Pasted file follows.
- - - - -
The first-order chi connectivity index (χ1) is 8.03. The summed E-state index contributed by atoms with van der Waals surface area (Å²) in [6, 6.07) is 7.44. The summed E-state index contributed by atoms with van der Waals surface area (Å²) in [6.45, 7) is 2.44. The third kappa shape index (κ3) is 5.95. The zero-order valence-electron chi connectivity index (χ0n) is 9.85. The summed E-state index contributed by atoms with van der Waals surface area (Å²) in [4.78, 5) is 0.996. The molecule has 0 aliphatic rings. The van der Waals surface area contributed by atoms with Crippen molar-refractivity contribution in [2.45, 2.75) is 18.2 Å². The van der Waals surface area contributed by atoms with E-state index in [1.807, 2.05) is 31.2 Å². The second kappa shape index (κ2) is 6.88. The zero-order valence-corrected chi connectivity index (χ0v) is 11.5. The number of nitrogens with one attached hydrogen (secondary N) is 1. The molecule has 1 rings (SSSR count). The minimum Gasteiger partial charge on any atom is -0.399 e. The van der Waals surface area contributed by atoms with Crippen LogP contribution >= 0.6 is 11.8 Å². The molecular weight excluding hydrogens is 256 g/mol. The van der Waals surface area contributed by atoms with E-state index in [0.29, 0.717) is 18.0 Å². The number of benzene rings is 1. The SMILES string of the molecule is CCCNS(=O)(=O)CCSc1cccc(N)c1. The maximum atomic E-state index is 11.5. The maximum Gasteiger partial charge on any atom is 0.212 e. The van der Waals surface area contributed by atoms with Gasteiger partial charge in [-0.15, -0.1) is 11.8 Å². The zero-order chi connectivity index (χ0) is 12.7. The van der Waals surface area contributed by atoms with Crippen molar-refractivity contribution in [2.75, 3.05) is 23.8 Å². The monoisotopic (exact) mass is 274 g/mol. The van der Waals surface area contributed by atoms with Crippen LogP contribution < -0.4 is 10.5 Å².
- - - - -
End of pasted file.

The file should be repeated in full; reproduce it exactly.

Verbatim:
The first-order chi connectivity index (χ1) is 8.03. The summed E-state index contributed by atoms with van der Waals surface area (Å²) in [6, 6.07) is 7.44. The summed E-state index contributed by atoms with van der Waals surface area (Å²) in [6.45, 7) is 2.44. The third kappa shape index (κ3) is 5.95. The zero-order valence-electron chi connectivity index (χ0n) is 9.85. The summed E-state index contributed by atoms with van der Waals surface area (Å²) in [4.78, 5) is 0.996. The molecule has 0 aliphatic rings. The van der Waals surface area contributed by atoms with Crippen molar-refractivity contribution in [2.45, 2.75) is 18.2 Å². The van der Waals surface area contributed by atoms with E-state index in [1.807, 2.05) is 31.2 Å². The second kappa shape index (κ2) is 6.88. The zero-order valence-corrected chi connectivity index (χ0v) is 11.5. The number of nitrogens with one attached hydrogen (secondary N) is 1. The molecule has 1 rings (SSSR count). The minimum Gasteiger partial charge on any atom is -0.399 e. The van der Waals surface area contributed by atoms with Crippen LogP contribution >= 0.6 is 11.8 Å². The molecular weight excluding hydrogens is 256 g/mol. The van der Waals surface area contributed by atoms with E-state index in [0.29, 0.717) is 18.0 Å². The number of benzene rings is 1. The SMILES string of the molecule is CCCNS(=O)(=O)CCSc1cccc(N)c1. The maximum atomic E-state index is 11.5. The maximum Gasteiger partial charge on any atom is 0.212 e. The van der Waals surface area contributed by atoms with Gasteiger partial charge in [-0.15, -0.1) is 11.8 Å². The zero-order chi connectivity index (χ0) is 12.7. The van der Waals surface area contributed by atoms with Crippen molar-refractivity contribution in [2.75, 3.05) is 23.8 Å². The monoisotopic (exact) mass is 274 g/mol. The van der Waals surface area contributed by atoms with Crippen LogP contribution < -0.4 is 10.5 Å².